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The IUD (intrauterine device) is a small T-shaped device made of flexible plastic that is placed inside the uterus to prevent pregnancy. A string is attached to the end of the IUD that hangs down into the upper portion of the vagina (it is not noticeable during intercourse). In the United States, there are two brands available: ParaGard and Mirena. The ParaGard is a copper IUD and the Mirena is a hormonal IUD.
Both devices are said to prevent pregnancy by affecting the movement of sperm (keeping the sperm away from the egg) and by altering the lining of the uterus (preventing the implantation of a fertilized egg). Progestin, the hormone in the Mirena IUD, keeps the ovaries from releasing eggs and thickens cervical mucus (blocking sperm from the egg). Click on image to enlarge.
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Effectiveness. The IUD is one of the most effective contraceptives available (less than 1% with the copper IUD and less than 2% with the hormonal IUD). You are protected until the IUD is removed.
Convenience. Permits spontaneity of intercourse and requires no daily attention (like taking birth control pills every day).
Long lasting. Can last 5-12 years. Can be removed by a health care provider at any time.
Inexpensive. Considering how long the device works, the cost is normally a lot less expensive than other birth controls. The cost can vary (normally between $175 - $650). Private insurance and Medicaid may cover the cost.
Breastfeeding. Women can breastfeed with an IUD.
Satisfaction. The majority of women who have IUDs are satisfied.
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Inconvenience. Clinic visits are required for insertion and removal.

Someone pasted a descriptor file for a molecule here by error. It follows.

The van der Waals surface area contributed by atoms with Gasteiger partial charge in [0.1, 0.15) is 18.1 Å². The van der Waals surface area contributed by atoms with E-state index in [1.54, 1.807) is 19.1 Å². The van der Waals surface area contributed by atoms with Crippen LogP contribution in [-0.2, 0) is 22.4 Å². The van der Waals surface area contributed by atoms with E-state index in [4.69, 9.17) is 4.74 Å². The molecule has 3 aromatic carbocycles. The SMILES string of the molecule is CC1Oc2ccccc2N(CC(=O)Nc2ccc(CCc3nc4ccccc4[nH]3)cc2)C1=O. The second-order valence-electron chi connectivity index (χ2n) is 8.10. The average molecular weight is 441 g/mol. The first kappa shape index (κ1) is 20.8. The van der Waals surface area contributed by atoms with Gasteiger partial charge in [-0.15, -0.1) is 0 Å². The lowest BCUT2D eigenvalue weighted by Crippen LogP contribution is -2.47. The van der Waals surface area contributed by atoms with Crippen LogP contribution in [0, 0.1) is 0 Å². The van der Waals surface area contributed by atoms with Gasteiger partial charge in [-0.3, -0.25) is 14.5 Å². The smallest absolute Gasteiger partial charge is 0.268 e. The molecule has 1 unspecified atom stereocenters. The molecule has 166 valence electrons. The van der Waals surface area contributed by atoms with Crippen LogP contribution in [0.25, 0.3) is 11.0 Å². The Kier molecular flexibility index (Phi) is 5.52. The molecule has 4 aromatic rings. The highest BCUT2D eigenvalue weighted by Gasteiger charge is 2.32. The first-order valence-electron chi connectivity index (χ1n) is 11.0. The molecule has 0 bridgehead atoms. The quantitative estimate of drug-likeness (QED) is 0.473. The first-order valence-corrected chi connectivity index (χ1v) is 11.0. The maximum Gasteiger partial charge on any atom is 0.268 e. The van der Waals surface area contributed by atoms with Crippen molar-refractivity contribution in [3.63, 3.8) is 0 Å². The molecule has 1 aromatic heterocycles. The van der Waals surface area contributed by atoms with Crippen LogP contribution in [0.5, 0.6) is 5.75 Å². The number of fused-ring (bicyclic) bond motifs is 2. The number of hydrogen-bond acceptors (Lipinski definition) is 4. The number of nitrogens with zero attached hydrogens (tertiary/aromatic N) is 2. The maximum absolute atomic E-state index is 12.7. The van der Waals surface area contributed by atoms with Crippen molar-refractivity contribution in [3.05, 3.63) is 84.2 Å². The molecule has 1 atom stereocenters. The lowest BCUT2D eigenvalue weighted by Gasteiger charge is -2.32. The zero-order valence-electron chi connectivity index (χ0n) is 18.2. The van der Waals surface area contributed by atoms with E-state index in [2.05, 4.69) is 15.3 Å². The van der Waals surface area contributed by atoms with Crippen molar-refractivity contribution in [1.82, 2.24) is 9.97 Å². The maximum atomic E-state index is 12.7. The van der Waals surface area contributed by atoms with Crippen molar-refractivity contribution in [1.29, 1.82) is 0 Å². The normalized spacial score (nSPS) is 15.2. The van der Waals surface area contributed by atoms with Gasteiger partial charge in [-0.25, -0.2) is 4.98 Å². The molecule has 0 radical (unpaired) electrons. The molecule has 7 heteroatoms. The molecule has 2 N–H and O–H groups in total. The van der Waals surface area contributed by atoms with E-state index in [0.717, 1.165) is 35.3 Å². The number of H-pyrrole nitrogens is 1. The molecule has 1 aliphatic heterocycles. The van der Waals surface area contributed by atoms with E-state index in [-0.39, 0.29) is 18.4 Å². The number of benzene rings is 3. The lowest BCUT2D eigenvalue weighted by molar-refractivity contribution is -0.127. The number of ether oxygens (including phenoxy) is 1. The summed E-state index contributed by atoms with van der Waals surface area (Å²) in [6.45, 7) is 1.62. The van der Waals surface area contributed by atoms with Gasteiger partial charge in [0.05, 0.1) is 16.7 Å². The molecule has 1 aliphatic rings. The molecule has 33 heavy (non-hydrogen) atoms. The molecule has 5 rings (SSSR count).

Pain. You may experience some pain during insertion and removal. You may have some cramps and backache for a few hours or few days after insertion. You may have pain for a couple of weeks after insertion. You may have worse menstrual cramps with ParaGard.
Difficult periods. You may have spotting between periods during the first 3-6 months. You may have irregular periods in the first 3-6 months with Mirena. You may have excessive menstrual flow with ParaGard.
Expulsion of the device. The IUD may slip out of place or come all the way out.
Infection. It is possible to develop an infection from insertion. If so, most occur within 3 weeks of insertion. This is rare. There is also a possibility of the IUD pushing through the wall of the uterus. This is very rare.
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The following are complications that require prompt medical assistance:
- inability to locate the string (you will need to check for the IUD string at least once a month)
- suspected or obvious expulsion of IUD
- severe cramping, tenderness, or pain in the abdomen
- pain or bleeding during intercourse
- unusually heavy bleeding
- unusually prolonged bleeding
- bleeding between periods
- unusual vaginal discharge
- signs of an infection (fever/chills)
- signs of pregnancy.
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Who Should Not Have an IUD
Not all women should use an IUD. Your doctor will help you decide if it is right for you. Women who have unexplained vaginal bleeding, abnormal pap smears, or low immune response are some who may be advised against using an IUD.
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More IUD Information
Although insertion can be done at any time, it is preferred to do it during menstruation when the cervix is slightly open. This also helps ensure that the woman is not pregnant.
Depending on the day of the month the insertion is performed, you may have to wait a few days before protection takes place.
IUDs do not protect against sexually transmitted diseases.
If a woman becomes pregnant with an IUD in place, she has an increased risk of having an ectopic pregnancy (implantation takes place outside of the uterus, mostly the fallopian tubes).
IUDs have improved since the older versions (which are no longer available). Serious side effects (such as pelvic inflammatory disease and infertility) from the older versions are rare with the new IUDs.
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Intrauterine Device (IUD): http://familydoctor.org/online/famdocen/home/women/contraceptive/319.html
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Image courtesy of the National Library of Medicine (NLM).